In December 2018, the Court of Appeal ruled that this transitional protection arrangement constituted age discrimination and was therefore unlawful. The government then attempted an appeal to the Supreme Court which was denied in June 2019, ending their legal challenge. They have since confirmed that the ruling will be applied across all public sector pensions.

Today’s decision is an interim declaration which will cover immediate cases, such as those who have taken ill-health retirement, with a final declaration in July. It will apply to firefighters who joined the fire and rescue service before 1 April 2012.

The declaration follows similar judgements for judges, police, and Ministry of Defence police. The FBU is the only organisation that has fought on behalf of firefighters and launched over 6,000 employment tribunal cases, organised dozens of periods of industrial action, and sent hundreds of firefighters to lobby parliament against the changes.

The FBU will now pursue compensation for injury to feelings and compensation for financial losses for claimants who lost money due to the changes.

Any FBU member who was a member of the fire and rescue service before 1 April 2012 who is not currently a claimant will be able to register as a claimant shortly, with details and frequently asked questions to be addressed in an all members circular.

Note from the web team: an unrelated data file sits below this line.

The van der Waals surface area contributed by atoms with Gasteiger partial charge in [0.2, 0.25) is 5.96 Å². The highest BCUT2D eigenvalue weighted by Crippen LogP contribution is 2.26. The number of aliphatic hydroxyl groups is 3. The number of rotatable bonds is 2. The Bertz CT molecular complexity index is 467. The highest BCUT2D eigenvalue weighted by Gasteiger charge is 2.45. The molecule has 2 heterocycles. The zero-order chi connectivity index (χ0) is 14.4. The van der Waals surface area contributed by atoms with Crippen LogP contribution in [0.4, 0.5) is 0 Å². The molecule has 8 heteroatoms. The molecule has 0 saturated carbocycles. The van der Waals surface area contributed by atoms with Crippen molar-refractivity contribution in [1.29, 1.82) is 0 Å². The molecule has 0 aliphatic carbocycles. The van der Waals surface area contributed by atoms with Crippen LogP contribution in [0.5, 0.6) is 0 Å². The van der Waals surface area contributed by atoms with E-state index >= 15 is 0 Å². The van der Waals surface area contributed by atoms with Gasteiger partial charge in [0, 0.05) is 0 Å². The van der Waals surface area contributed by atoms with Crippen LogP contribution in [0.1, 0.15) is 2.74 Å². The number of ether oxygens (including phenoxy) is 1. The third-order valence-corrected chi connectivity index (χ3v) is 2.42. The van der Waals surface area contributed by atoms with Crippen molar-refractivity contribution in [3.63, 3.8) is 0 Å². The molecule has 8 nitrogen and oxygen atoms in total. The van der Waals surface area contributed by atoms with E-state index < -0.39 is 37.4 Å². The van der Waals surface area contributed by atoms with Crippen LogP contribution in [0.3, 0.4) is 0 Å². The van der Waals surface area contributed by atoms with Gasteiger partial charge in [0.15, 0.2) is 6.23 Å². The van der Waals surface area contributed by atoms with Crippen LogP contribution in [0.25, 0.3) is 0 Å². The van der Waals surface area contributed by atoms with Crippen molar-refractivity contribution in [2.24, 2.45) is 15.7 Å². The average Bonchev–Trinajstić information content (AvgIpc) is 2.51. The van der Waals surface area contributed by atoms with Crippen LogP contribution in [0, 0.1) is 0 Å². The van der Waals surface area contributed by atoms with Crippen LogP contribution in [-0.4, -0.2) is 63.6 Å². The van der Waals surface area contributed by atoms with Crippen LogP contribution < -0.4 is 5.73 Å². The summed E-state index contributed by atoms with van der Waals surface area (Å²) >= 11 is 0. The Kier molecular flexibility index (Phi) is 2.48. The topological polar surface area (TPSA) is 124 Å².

AMAZON PROTEST- CYBER MONDAY 2ND DECEMBER 2019

Tis the season to hurt Amazon, falalaa laa la la la. They are mean there’s no comparison, falalaa laa la la la.

This 2nd of December at 10.45 am GMB would appreciate your assistance and attendance at Amazon office’s from 10.45 am for approximately 3 hours. Your welcome to attend during this period when you can, but the greater the number the louder the message. We hope to have frontbench speakers from the Labour Party as well as our famous rat.

Please get the message out far and wide so we can make the difference.

Details of the location is below.

Amazon HQ, 1 Principle Place, Worship Street, London, EC2A 2FA (Shoreditch/City of London) Farringdon and Barbican stations are around five minutes walk.

Please feel free to contact me should you have further questions in relation to this important event

The hashtags (#) we will be using for the day are: #AmazonWeAreNotRobots #AmazonPayYourTaxes #AmazonActOnClimate

New Labour Manifesto – Trade Union policies

  • Requiring breaks during shifts to be paid.
  • Giving everyone full rights from day one on the job.
  • Strengthening protections for whistleblowers and rights against unfair dismissal for all workers.
  • Ending bogus self-employment and creating a single status of ‘worker’ for everyone
  • Banning zero-hour contracts and strengthening the law so that those who work regular hours for more than 12 weeks will have a right to a regular contract, reflecting those hours.
  • Increasing wages through sectoral collective bargaining.